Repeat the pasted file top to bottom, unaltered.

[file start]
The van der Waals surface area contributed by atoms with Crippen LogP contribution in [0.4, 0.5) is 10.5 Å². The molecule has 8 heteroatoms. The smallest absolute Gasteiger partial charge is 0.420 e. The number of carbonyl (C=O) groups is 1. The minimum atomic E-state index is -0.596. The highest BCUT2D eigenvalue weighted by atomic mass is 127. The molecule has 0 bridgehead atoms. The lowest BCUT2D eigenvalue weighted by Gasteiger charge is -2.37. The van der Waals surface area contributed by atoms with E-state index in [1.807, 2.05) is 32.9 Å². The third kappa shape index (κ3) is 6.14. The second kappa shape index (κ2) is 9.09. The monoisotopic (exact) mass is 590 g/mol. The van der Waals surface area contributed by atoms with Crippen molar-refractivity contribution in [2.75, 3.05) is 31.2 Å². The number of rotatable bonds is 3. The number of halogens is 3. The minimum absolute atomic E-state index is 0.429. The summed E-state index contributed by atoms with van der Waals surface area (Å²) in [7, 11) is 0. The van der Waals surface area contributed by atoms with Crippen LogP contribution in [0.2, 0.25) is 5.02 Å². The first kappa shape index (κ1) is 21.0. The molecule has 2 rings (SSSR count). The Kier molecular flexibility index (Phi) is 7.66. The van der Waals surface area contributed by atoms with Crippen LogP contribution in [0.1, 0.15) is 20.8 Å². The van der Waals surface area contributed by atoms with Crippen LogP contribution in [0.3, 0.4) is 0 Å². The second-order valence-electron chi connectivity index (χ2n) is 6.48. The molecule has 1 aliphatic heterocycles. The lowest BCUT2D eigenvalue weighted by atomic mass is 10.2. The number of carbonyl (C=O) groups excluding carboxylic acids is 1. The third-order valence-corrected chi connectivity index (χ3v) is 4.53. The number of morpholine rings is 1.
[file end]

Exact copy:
The van der Waals surface area contributed by atoms with Crippen LogP contribution in [0.4, 0.5) is 10.5 Å². The molecule has 8 heteroatoms. The smallest absolute Gasteiger partial charge is 0.420 e. The number of carbonyl (C=O) groups is 1. The minimum atomic E-state index is -0.596. The highest BCUT2D eigenvalue weighted by atomic mass is 127. The molecule has 0 bridgehead atoms. The lowest BCUT2D eigenvalue weighted by Gasteiger charge is -2.37. The van der Waals surface area contributed by atoms with E-state index in [1.807, 2.05) is 32.9 Å². The third kappa shape index (κ3) is 6.14. The second kappa shape index (κ2) is 9.09. The monoisotopic (exact) mass is 590 g/mol. The van der Waals surface area contributed by atoms with Crippen molar-refractivity contribution in [2.75, 3.05) is 31.2 Å². The number of rotatable bonds is 3. The number of halogens is 3. The minimum absolute atomic E-state index is 0.429. The summed E-state index contributed by atoms with van der Waals surface area (Å²) in [7, 11) is 0. The van der Waals surface area contributed by atoms with Crippen LogP contribution in [0.2, 0.25) is 5.02 Å². The first kappa shape index (κ1) is 21.0. The molecule has 2 rings (SSSR count). The Kier molecular flexibility index (Phi) is 7.66. The van der Waals surface area contributed by atoms with Crippen LogP contribution in [0.1, 0.15) is 20.8 Å². The van der Waals surface area contributed by atoms with Crippen LogP contribution in [0.3, 0.4) is 0 Å². The second-order valence-electron chi connectivity index (χ2n) is 6.48. The molecule has 1 aliphatic heterocycles. The lowest BCUT2D eigenvalue weighted by atomic mass is 10.2. The number of carbonyl (C=O) groups excluding carboxylic acids is 1. The third-order valence-corrected chi connectivity index (χ3v) is 4.53. The number of morpholine rings is 1.